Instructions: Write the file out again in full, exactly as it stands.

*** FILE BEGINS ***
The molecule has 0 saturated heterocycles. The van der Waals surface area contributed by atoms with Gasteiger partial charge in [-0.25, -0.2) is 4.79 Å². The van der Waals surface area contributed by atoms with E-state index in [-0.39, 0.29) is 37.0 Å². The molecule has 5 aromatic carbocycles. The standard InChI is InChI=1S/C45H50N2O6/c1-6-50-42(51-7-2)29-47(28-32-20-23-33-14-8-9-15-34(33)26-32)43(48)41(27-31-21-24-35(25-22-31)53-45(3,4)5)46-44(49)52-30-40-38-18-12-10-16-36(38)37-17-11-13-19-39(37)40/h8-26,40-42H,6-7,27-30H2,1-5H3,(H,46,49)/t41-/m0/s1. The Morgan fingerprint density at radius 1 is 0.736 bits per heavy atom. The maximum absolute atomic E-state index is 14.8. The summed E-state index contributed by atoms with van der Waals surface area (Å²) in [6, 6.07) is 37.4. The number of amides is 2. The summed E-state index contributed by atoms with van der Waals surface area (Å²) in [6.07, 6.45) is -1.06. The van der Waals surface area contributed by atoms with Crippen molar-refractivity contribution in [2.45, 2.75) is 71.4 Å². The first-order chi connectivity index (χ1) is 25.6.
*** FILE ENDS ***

The molecule has 0 saturated heterocycles. The van der Waals surface area contributed by atoms with Gasteiger partial charge in [-0.25, -0.2) is 4.79 Å². The van der Waals surface area contributed by atoms with E-state index in [-0.39, 0.29) is 37.0 Å². The molecule has 5 aromatic carbocycles. The standard InChI is InChI=1S/C45H50N2O6/c1-6-50-42(51-7-2)29-47(28-32-20-23-33-14-8-9-15-34(33)26-32)43(48)41(27-31-21-24-35(25-22-31)53-45(3,4)5)46-44(49)52-30-40-38-18-12-10-16-36(38)37-17-11-13-19-39(37)40/h8-26,40-42H,6-7,27-30H2,1-5H3,(H,46,49)/t41-/m0/s1. The Morgan fingerprint density at radius 1 is 0.736 bits per heavy atom. The maximum absolute atomic E-state index is 14.8. The summed E-state index contributed by atoms with van der Waals surface area (Å²) in [6, 6.07) is 37.4. The number of amides is 2. The summed E-state index contributed by atoms with van der Waals surface area (Å²) in [6.07, 6.45) is -1.06. The van der Waals surface area contributed by atoms with Crippen molar-refractivity contribution in [2.45, 2.75) is 71.4 Å². The first-order chi connectivity index (χ1) is 25.6.